Follow @Openwall on Twitter for new release announcements and other news
[<prev] [next>] [<thread-prev] [thread-next>] [day] [month] [year] [list]
Date: Tue, 5 May 2015 07:26:42 +0000
From: mancha <>
Subject: Re: PHP and some == wonkiness

On Tue, May 05, 2015 at 08:53:42AM +0200, Florian Weimer wrote:
> On 05/04/2015 08:34 PM, Pádraic Brady wrote:
> > It all boils down to PHP loose typing/type juggling for == and
> > strict type comparison for ===. The first option will trigger a set
> > of rules capable of converting strings into floats or integers,
> > based on whether both strings are representative of a float (i.e.
> > your example), or where one of the values being compared is already
> > an integer/float. Unfortunately, it is indeed a common weakness to
> > not use strict comparisons in security related code. For example,
> > Laravel had a recent issue in comparing CSRF tokens where passing in
> > a zero always passed the check from this mistake,
> Oh.
> But the current case apparently needs a string from a very specific
> set.  Do we know the digests which trigger this?  If it has to be "0e"
> followed by only digits on both sides, it is somewhat unlikely that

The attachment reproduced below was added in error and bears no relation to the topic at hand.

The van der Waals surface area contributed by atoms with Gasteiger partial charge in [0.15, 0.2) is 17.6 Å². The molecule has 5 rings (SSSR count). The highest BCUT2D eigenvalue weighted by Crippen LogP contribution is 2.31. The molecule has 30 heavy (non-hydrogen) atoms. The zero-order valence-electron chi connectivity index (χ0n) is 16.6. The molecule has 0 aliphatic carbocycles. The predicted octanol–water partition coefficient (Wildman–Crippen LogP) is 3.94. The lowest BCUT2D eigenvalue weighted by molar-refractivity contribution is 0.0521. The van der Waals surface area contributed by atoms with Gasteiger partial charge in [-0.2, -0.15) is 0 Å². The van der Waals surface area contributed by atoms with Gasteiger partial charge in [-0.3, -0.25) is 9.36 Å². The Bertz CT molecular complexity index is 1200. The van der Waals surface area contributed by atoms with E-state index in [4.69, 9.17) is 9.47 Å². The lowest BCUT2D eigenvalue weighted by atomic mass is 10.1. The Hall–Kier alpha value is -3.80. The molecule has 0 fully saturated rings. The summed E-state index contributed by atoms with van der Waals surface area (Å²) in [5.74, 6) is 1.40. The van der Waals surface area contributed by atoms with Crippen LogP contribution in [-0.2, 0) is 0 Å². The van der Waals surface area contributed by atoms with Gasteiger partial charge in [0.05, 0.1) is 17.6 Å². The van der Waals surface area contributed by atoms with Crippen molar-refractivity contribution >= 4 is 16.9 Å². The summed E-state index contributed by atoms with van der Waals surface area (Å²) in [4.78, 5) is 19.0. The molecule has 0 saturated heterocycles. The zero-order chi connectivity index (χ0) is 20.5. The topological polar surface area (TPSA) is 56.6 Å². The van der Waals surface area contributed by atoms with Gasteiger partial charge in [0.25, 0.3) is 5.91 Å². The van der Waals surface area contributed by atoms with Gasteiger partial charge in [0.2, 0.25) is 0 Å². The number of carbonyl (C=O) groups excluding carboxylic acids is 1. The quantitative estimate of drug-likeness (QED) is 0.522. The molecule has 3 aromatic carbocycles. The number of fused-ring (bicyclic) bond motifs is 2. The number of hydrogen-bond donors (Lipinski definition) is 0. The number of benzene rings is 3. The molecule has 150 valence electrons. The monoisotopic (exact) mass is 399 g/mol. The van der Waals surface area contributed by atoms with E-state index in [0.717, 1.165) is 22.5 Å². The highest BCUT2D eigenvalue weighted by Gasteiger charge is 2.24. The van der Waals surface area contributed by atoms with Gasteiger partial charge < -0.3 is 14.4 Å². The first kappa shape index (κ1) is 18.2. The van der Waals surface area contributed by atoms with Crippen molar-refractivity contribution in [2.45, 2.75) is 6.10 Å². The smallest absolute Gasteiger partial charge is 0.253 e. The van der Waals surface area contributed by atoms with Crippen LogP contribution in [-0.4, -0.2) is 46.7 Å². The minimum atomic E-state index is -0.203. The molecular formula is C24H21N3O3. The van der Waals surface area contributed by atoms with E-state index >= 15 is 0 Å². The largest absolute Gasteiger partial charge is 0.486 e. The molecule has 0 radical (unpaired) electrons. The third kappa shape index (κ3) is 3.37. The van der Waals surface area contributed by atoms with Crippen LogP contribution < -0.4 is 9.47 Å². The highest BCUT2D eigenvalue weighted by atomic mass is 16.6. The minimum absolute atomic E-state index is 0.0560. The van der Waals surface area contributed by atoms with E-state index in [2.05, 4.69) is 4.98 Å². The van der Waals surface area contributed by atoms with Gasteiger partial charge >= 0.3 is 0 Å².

> you have a reference string with this property, especially if SHA-1 is
> used (around 6.84×10¯¹¹, if I'm not mistaken).
> -- Florian Weimer / Red Hat Product Security

This can happen more frequently than you think.

Taking sha1 as our reference hash and "==" as our equivalence relation:

All [a-f][0-9a-f]{39} are in equivalence class A.

All 42[a-f][0-9a-f]{37} are in equivalence class B.

Note: those regexes aren't representative of the full equivalence
classes because prepending 0s doesn't alter the value (i.e.
0[a-f][0-9a-f]{38} is in equivalence class "A" as well..

Et cetera.


Content of type "application/pgp-signature" skipped

Powered by blists - more mailing lists

Please check out the Open Source Software Security Wiki, which is counterpart to this mailing list.

Confused about mailing lists and their use? Read about mailing lists on Wikipedia and check out these guidelines on proper formatting of your messages.